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There are all kinds of defenses you could claim for certain crimes. Some are pretty basic, like "you got the wrong guy," or "it was an accident." Some are a bit more complicated and depend on the nature of the crime and the victim. The "heat of passion," which argues that a person in a sexual relationship was so blinded by jealousy that they couldn't help but commit a crime like assault or murder. Such defenses don't always exonerate a defendant, but they may lead to lesser charges.
A related defense, though based on bigotry, is the so-called "gay panic" defense. Although not a complete defense to criminal liability, the gay panic defense asks for a defendant's behavior (including assault and murder) to be partially excused based on the victim's LGBT status. Several states have been passing legislation that bars defendant's from claiming gay panic as a defense, and the District of Columbia is currently considering two such bills right now.
As described by the LGBT Bar:
The LGBTQ+ panic defense strategy (also called the "gay panic defense" or "trans panic defense") is a legal strategy that asks a jury to find that a victim's sexual orientation or gender identity/expression is to blame for a defendant’s violent reaction, including murder. It is not a free-standing defense to criminal liability, but rather a legal tactic used to bolster other defenses. When a perpetrator uses an LGBTQ+ panic defense, they are claiming that a victim’s sexual orientation or gender identity not only explains -- but excuses -- a loss of self-control and the subsequent assault. By fully or partially acquitting the perpetrators of crimes against LGBTQ+ victims, this defense implies that LGBTQ+ lives are worth less than others.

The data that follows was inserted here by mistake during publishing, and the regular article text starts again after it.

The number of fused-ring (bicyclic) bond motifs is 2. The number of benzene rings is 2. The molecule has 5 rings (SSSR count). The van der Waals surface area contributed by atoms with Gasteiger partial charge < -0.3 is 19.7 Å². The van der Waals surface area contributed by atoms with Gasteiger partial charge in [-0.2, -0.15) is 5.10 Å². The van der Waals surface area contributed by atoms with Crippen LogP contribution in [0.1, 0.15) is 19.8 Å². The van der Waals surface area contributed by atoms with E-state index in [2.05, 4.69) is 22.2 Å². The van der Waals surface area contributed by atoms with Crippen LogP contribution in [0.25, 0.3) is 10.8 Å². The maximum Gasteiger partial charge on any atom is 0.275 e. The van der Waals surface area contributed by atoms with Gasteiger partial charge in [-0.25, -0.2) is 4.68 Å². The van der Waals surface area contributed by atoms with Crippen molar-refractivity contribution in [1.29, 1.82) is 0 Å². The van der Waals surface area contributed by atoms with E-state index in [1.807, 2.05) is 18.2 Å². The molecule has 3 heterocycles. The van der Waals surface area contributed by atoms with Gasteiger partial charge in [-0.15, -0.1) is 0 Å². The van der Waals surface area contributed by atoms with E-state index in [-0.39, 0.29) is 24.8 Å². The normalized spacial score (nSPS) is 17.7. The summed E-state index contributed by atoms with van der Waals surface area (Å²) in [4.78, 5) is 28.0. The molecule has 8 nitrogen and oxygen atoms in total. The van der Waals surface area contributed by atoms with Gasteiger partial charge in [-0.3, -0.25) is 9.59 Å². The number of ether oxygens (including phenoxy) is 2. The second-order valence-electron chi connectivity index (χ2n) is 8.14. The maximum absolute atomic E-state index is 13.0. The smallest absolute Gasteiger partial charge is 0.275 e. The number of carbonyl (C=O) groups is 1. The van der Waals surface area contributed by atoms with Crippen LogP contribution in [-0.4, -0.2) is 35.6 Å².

The defense was unsuccessfully employed by one of Matthew Shepard's attackers, who claimed Shepard made sexual advances that sent him into a rage. The LGBT Bar notes that the panic defense has been used to lessen charges in similar cases, and when defendants have discovered a victim's transgender status.
Thus far, California, Connecticut, Hawaii, Illinois, Maine, Nevada, New York, and Rhode Island have already banned the gay panic defense or trans panic defense, and a few other states are considering bills to do the same. The D.C. Council is looking at two similar bills:
Hearings on both bills are expected next month.
Meeting with a lawyer can help you understand your options and how to best protect your rights. Visit our attorney directory to find a lawyer near you who can help.
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